THEY DID WITH HIM what they did with the others. They asked him to speak. They took him into the room, and then the 17 of them, all teachers, listened to what he had to say and then asked him questions. They asked him about labor issues and economic issues and issues having to do with children, and then they voted. When the ballots were in, the Washington Teachers' Union, by a vote of 17 to zip, had endorsed the Rev. Douglas Moore's attempt to return to the City Council. It is not clear if he was asked about gay rights.

It is not clear, either, if he was asked about the night he lobbed a rock through some lady's window or the time he bit a tow-truck operator in a fight or his opposition to gun control, or the default of his loan or even the time he had to pay a $200 fine for using dealer tags on his personal car. There are, in fact, a lot of questions that you can ask Doug Moore, but it is not clear if the teachers asked even about gay rights.

"I don't know," said Robert Cobb, the chairman of the union political action committee. "I really don't know.Most of the questions were not directed at that part of the arena. We asked about other areas. We asked about educational issues and issues that affect the children, like rent control. Gay rights and that sort of stuff-I'm not sure we got into that."

It appears that the teachers union got into precious little of what has made the Rev. Douglas Moore one of Washington's more controversial public figures. What primarily concerned the union, its president, William Simon, acknowledged, was where Moore stood on issues that affected the teachers union, teachers and schoolchildren. On these matters, Doug Moore was unassailable. He got the endorsement.

It was their privilege. Moore is not without his attributes. He is, and has been, an articulate spokesman for the city's poor-the very, very poor for whom almost no one speaks.He has been a good friend of education, a strong supporter of adequate school budgets, a City Council member who proposed, for better or for worse, that the schools be guaranteed a certain percentage of the city budget each year. You can see why the teachers like him.

And you can understand why others like him. The unions arefalling all over themselves endorsing him because he has been good to labor. Some of the ministerial groups have endorsed him because he is, after all, a minister. The tenant groups are behind him because he's forrent control, a lid on condominium conversion and because he understands that the nature and character of the city may be changing-that he, in effect, speaks for lots of people who see the balance of power shifting,tipping, slipping away and who fear for the future. Say what you will about him, Douglas Moore speaks the concerns of many people. He should be listened to.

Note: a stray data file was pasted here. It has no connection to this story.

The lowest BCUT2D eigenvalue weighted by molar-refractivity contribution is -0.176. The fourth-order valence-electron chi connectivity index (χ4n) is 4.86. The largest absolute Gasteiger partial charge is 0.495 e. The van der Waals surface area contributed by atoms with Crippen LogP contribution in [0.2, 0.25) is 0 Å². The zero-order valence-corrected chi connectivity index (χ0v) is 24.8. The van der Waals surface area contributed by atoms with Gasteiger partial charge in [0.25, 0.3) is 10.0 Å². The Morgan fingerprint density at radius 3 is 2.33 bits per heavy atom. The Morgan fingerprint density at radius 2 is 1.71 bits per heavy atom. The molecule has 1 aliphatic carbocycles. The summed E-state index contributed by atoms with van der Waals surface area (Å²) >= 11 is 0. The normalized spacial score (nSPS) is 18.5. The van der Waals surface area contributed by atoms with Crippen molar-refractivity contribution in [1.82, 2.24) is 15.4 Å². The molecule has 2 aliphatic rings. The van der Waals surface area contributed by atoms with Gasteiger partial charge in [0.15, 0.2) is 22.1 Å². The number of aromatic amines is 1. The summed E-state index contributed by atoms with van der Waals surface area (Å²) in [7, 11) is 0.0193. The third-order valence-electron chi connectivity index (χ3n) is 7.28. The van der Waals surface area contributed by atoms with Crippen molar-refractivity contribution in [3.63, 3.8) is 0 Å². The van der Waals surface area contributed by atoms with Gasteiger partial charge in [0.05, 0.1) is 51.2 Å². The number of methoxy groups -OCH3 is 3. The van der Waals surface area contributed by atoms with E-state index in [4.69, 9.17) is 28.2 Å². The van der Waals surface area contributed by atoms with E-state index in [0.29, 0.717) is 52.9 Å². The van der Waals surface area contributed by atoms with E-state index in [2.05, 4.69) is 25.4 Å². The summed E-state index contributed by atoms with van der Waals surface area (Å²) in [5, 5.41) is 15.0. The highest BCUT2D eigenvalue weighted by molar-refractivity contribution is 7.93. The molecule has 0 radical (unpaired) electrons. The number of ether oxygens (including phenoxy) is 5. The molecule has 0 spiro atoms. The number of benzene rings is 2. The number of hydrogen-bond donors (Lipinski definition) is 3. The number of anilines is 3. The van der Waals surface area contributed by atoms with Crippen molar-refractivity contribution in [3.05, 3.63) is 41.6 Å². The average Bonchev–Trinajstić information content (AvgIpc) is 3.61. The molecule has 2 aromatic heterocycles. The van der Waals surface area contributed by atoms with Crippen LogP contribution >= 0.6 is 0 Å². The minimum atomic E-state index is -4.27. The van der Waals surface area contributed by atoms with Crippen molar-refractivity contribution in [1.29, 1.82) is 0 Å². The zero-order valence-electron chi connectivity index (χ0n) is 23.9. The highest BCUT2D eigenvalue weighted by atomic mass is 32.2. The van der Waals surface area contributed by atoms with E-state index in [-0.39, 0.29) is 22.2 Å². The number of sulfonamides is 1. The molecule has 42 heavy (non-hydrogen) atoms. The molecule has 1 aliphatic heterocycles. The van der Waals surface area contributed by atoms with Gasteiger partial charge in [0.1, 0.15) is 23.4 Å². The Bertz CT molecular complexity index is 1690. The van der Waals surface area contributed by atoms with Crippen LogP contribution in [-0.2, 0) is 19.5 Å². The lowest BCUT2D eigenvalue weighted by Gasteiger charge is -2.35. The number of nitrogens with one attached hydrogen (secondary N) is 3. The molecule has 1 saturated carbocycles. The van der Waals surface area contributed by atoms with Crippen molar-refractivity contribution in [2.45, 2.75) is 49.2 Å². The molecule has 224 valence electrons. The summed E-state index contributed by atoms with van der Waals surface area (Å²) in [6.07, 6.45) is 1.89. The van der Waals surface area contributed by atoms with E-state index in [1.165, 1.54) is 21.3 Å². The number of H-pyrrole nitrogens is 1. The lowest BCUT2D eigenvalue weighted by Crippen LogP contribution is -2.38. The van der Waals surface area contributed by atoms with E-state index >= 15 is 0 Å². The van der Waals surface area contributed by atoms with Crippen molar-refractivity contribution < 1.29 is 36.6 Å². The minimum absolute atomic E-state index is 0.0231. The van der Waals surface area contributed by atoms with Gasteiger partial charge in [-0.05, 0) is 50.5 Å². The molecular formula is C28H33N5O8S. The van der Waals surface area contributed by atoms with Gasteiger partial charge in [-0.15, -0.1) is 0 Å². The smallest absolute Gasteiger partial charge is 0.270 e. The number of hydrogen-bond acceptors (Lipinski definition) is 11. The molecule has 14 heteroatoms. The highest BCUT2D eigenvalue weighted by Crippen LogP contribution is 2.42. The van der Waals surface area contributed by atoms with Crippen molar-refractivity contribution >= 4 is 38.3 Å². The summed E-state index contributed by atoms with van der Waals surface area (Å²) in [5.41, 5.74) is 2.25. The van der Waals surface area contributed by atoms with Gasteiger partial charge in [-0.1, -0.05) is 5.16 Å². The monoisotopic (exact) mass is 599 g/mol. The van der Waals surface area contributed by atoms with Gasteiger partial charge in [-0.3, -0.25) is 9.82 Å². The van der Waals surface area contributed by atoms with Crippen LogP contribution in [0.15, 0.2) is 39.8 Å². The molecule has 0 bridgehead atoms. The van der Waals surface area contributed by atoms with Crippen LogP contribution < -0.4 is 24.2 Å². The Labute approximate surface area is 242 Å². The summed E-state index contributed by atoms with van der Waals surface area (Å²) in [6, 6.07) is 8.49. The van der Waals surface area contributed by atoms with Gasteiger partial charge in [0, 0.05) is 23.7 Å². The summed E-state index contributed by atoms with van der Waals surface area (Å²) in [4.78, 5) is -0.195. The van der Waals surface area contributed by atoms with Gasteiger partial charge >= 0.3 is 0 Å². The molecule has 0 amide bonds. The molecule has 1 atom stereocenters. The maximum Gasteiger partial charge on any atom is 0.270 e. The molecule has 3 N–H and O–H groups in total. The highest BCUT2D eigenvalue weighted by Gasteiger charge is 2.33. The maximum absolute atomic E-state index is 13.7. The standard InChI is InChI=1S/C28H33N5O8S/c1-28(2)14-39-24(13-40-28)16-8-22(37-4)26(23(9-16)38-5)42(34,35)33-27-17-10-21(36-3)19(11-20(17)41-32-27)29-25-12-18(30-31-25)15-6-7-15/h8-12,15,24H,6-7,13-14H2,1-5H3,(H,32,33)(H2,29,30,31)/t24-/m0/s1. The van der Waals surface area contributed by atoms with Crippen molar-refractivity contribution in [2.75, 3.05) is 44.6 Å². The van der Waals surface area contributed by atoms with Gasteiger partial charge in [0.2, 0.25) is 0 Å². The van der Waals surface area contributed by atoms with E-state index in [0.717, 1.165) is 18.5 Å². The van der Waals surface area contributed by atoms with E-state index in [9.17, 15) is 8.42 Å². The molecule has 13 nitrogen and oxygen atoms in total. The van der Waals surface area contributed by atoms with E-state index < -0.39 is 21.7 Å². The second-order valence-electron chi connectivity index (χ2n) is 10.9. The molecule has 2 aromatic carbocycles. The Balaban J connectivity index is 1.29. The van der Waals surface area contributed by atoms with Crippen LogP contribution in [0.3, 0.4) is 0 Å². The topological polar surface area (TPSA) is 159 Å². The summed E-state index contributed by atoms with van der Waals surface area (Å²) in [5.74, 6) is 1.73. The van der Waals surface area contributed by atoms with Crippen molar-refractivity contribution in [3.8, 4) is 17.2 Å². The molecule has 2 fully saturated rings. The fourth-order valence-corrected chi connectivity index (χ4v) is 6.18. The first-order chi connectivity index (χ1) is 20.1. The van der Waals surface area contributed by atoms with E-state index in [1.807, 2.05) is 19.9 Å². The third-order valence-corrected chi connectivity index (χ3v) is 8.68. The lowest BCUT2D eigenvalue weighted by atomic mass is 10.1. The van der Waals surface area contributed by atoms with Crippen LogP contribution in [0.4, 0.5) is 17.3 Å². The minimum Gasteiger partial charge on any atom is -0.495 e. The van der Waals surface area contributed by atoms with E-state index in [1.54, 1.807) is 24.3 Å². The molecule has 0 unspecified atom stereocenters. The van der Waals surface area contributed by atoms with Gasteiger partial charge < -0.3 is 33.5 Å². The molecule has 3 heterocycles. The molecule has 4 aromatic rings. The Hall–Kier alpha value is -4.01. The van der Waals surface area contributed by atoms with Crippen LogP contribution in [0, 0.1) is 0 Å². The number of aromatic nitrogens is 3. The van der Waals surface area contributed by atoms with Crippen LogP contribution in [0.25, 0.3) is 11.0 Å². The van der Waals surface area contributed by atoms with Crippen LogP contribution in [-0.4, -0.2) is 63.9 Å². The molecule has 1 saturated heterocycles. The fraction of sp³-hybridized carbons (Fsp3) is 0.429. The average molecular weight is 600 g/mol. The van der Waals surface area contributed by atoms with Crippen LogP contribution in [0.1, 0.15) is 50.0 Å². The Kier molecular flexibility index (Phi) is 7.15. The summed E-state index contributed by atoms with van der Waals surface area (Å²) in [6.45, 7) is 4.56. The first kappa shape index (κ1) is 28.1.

The end result of all this is that Doug Moore, better than anyone else, is reaping the benefits of single-issue politics. Justabout no one wants to deal with the whole man. Interest groups see in him what they want to see. Some, in fact, see nothing more than a way of thwarting Mayor Barry's plan to put his own man, John Ray, on the council. Everyone is looking out for no. 1, ignoring the larger issues, pushing them toward the rear and talking about Douglas Moore as if he can be compartmentalized, trotted out for just housing votes, or school votesor just to say something fiery and wonderful in behalf of poor people.in fact, William Simon, the president of the Teachers Union, acted surprised that I would even bring up the issue of gay rights. What he said,more or less, was that's not his department.

But it is. It is for allthe reasons that now sound like cliches-that business about respecting minorities and not abusing people who already have been abused enough and not, at the very least, calling them "fascist faggots" as Doug Moore has done. This issue and the others raised by Moore's candidacy-his minor criminal record, for instance-is one that should concern teachers. They are the ones, after all, who make a special claim on us because they are the ones who teach our children, who invoke their welfare in their own struggles and who say they think of children first in everything theydo. This time they thought of a lot of things. Unfortunately, settinga good example was not one of them.